It seems like a lot going on at once within a timeframe a bit over an hour and a half, but the film's visual acuity and editing style holds our focus without getting us too lost within its several twists and turns. A lot of this gravitas also comes from cinematographer Chris Maris and his crisp eye for a fitting style for the material. Mixing blood, snow, and vampires between exterior and interior shots crafts a vividly lurid presence with striking blues and reds. Paired with these editing methods, this flick packs a strong surrealistic visual punch with constricted color usage.

Frostbitten is a limerick-style creature mystery with lush visualization, and solid within its core is a pseudo-realistic tie to genetics and vampirism. The ease of transformation from human to vampire through a small pill is a little hard to swallow; however, every other intricate element revolving around the ferocious fiends, whether we're talking aesthetics or behavior, is a top-notch achievement considering the freshness of the crew. Clear integration of numerous Hollywood influences wiggles in, both in stunts and overall stylistic presence. Sure, Frostbitten is a splash on the unoriginal side and predictable in delivery and story, but it's easy to sacrifice any search for innovation when a horror flick is as reliably and charmingly solid as this.


The DVD:




Frostbitten comes from Genius Entertainment in a standard keepcase presentation that peers out at you with a raging red eye accompanying a solid blue face. The same art carries over to the disc.

The Video:

Frostbitten's 2.35:1 anamorphic widescreen presentation looks quite stunning, actually. Though it's shot with a lot of night scenes, glaring snow, and ravishing colors, we're working with an attractively framed film spread out in a sharp DVD transfer. There's a wealth of darkness in the film, and the image keeps speed with respectable vigor. Color shades and detail solidity really pop, even in the usage of the film's sporadic CG work. Once or twice, the transfer gets a little darker than it should, especially in the initial war scenes. Outside of that, I was pretty darn satisfied with this visual treatment. It's a strong aesthetical film, and this image makes certain to preserve an array of its little treasures.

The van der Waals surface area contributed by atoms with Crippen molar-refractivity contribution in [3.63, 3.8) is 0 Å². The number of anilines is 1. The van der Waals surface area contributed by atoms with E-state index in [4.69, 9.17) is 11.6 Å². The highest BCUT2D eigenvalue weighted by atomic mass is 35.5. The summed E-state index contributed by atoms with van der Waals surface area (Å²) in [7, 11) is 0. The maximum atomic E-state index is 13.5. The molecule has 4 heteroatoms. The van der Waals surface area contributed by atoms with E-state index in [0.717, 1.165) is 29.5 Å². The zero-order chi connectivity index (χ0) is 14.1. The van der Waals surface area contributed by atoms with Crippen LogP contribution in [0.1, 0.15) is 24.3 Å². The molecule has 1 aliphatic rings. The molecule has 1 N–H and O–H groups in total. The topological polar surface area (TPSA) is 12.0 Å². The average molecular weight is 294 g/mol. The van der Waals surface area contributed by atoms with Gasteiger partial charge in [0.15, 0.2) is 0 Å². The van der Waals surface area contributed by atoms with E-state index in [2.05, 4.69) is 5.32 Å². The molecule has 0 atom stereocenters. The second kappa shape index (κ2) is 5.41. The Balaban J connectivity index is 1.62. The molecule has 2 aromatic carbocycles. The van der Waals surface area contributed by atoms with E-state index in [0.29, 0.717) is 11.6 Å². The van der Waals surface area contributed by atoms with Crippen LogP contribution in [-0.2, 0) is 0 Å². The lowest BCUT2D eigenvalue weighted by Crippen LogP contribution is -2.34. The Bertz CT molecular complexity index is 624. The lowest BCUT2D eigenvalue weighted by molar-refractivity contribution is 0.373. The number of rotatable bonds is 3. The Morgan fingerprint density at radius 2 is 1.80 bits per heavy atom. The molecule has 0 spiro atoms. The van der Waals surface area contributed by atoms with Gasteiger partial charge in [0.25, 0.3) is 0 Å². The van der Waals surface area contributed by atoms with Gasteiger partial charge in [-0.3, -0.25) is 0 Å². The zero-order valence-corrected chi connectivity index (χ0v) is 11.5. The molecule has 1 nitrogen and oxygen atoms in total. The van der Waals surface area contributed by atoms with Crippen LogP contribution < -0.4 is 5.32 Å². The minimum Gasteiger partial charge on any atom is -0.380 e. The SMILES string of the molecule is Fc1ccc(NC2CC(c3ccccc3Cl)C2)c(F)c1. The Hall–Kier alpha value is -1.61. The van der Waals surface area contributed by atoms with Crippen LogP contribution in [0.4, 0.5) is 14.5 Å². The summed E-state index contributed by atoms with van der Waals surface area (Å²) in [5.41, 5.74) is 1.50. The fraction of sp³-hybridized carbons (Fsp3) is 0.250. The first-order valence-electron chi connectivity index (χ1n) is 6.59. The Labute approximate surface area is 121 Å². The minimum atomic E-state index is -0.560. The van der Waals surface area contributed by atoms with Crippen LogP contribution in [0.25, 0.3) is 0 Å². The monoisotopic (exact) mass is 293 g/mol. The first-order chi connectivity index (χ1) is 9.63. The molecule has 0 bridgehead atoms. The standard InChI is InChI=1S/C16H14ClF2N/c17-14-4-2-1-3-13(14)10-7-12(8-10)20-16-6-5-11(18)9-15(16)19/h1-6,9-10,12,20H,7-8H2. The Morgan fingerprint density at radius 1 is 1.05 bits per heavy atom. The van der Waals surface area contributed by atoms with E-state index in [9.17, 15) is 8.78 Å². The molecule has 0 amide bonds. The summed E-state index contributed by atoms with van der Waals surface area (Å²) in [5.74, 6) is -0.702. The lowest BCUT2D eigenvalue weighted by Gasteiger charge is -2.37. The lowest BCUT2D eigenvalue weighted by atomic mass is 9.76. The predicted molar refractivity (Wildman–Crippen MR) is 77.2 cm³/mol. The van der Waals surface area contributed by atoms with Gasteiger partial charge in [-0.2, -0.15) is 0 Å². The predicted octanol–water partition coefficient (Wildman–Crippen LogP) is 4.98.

The Audio:

While it's not quite as impressive as its visual counterpart, the Swedish 5.1 Dolby audio treatment keeps us entertained with a strong level of dynamic sonic flavor. Though the LFE level doesn't see a whole lot of action in this film, the surround channels get plenty of work. Ambient sounds, such as cars whizzing by and echoing thumps in hospital settings, kept you immersed with richness. Vocal clarity sounded excellent, as well. Subtitles are available in English alone.

The Extras:

The extra material included on Frostbitten is standard fare, but it holds enough heart and interest to make the run through the gauntlet worth the work.

- Behind the Scenes Featurette -
At around 25 minutes, this nice piece touches on most of the production values covered in the film. From the special effects assembly to the casting choices, we run the standard gauntlet of points to be covered. It's great to hear how adamant the key actors and the filmmakers are about this vampire film, though.

- Deleted Scenes -
Several clips left on the cutting room floor are included. In short, these are more elaborative tidbits that really don't have much place in the pacing or the tone of the film.

Also included is a safe Theatrical Trailer ready for viewing before the film, as well as a few lukewarm Bloopers.

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Final Thoughts:

If you're on the search for vampire flicks with panache and humor, then Frostbitten is right up your alley. Lack of both innovation and blatant scares aside, you'll have a bloody good time with this. Taking the fact that its Sweden's first dedicated vampire flick and its fantastic visuals into consideration, Frostbitten comes strongly Recommended.